'BREAKING BAD': Bryan Cranston stars, as a high school chemistry teacher turned meth cooker, in the AMC series.
  • 'BREAKING BAD': Bryan Cranston stars, as a high school chemistry teacher turned meth cooker, in the AMC series.


8 p.m. Tuesday, March 31



One of these days — given the ticking-clock nature of the universe, it's pretty much a when, not an if — every living thing on earth is gonna have a real bad day. That's the day a comet, asteroid or other large object will hit the earth. A lot depends on the size of the object. If it's big enough, it's the Big Adios for most everything — the birds and the bees and the buffalos and us. That's probably what happened to the dinosaurs, you know. Yeah, it's a downer. Thanks to modern science, however, mankind is getting closer to the ability to be able to detect these killers from the void years in advance. That might give us the precious time we need to get Bruce Willis and a ragtag team of misfits up there with a nuclear bomb, a six pack of Pabst and a roll of duct tape. Then they can blow that sucker in half at the last possible second, while Aerosmith wails in the background. That, or human civilization will be wiped out in a millisecond of blinding light and searing heat. Either way, it's better than a Jerry Bruckheimer movie, right? In this special from Nova, scientists, experts and squinting hero-types talk about ways to stop the inevitable global killer.




11 a.m. Sunday, March 29

The History Channel


Back in the 1970s, folks down in Little River County in the extreme Southwest corner of Arkansas started reporting that they'd seen something really, really odd: a big ol' hairy creature, something like Bigfoot. From the start, many people said a lot of it was hype and hallucination — too many swampies hitting the jug a little too hard. When a B-rated horror movie based on the sightings called “The Legend of Boggy Creek” came out, skeptics were suddenly sure that the whole thing had been some kind of hoax. The problem, however, is that there were some very reliable witnesses who had seen the creature — upstanding residents of the tiny community of Fouke. In addition, though the buzz surrounding the Fouke Monster has died down considerably since the 1970s, people are still reporting sightings of the creature along the Arkansas/Texas border. Here, The History Channel show “Monsterquest” sends a team of trackers, investigators and scientists to the swamps of Little River County, and talks to some of the most reliable witnesses. Here's a plan: put a $50 carton of Marlboros under a big, big, big box held up by a stick. When the Fouke Monster goes in after the smokes, pull out the stick and you've got him.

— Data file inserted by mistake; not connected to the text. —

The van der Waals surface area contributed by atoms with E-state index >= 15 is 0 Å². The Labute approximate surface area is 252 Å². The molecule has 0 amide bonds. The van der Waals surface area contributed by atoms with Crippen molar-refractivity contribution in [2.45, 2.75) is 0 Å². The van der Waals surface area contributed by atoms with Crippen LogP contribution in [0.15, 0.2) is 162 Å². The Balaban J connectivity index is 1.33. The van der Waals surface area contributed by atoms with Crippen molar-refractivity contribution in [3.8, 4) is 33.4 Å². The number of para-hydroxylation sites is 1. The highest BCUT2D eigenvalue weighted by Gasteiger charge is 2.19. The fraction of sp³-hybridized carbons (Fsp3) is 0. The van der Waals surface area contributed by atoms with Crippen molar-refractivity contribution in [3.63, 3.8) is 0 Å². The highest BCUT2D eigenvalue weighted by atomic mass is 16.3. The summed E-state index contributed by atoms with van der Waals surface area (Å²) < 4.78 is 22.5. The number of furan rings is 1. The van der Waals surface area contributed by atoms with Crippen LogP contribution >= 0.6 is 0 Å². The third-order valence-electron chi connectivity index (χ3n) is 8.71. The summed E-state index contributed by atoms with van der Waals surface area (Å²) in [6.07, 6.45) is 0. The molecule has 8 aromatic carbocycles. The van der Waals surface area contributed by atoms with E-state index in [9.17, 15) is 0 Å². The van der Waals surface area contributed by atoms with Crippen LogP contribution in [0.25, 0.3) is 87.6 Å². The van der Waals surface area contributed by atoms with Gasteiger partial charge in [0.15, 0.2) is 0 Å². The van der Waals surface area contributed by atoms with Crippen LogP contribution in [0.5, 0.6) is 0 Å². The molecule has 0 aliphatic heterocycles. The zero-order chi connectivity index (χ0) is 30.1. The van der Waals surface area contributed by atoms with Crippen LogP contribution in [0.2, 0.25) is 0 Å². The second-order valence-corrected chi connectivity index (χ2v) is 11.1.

9 p.m. Sunday, March 29



Ah, meth. It is truly the made-by-high-school-dropouts nectar of the gods. Goodness springs from everything it touches, doesn't it?  Okay, maybe I'm being a little facetious. Nobody in their right mind would ever make or sell meth, right? That said, you've got to ask yourself: If your family was on the line, and you had the ability, what would you do to protect them? That's the choice faced by Walter White (the superb Bryan Cranston) in the hit AMC show “Breaking Bad.” A workaday high school chemistry teacher, White learns in the pilot episode that he has inoperable cancer. Worse, he's got a teenage son. Worse than that, a few days after his cancer is diagnosed, his wife discovers she is pregnant. Desperate to make some money to pay his medical bills and to leave to his family after he dies, White soon strikes a devil's bargain: With the help of his former student Jesse Pinkman (Aaron Paul), he'll cook meth — the best and purest meth anyone has ever seen. Full of inside-baseball chemistry jokes and a lot of gallows humor, “Breaking Bad” turns what could have been a real bummer of a series into a kind of absurdist morality play. With uniformly superb acting, writing and direction, it is — week-to-week — one of the best shows on TV. Check it out. 


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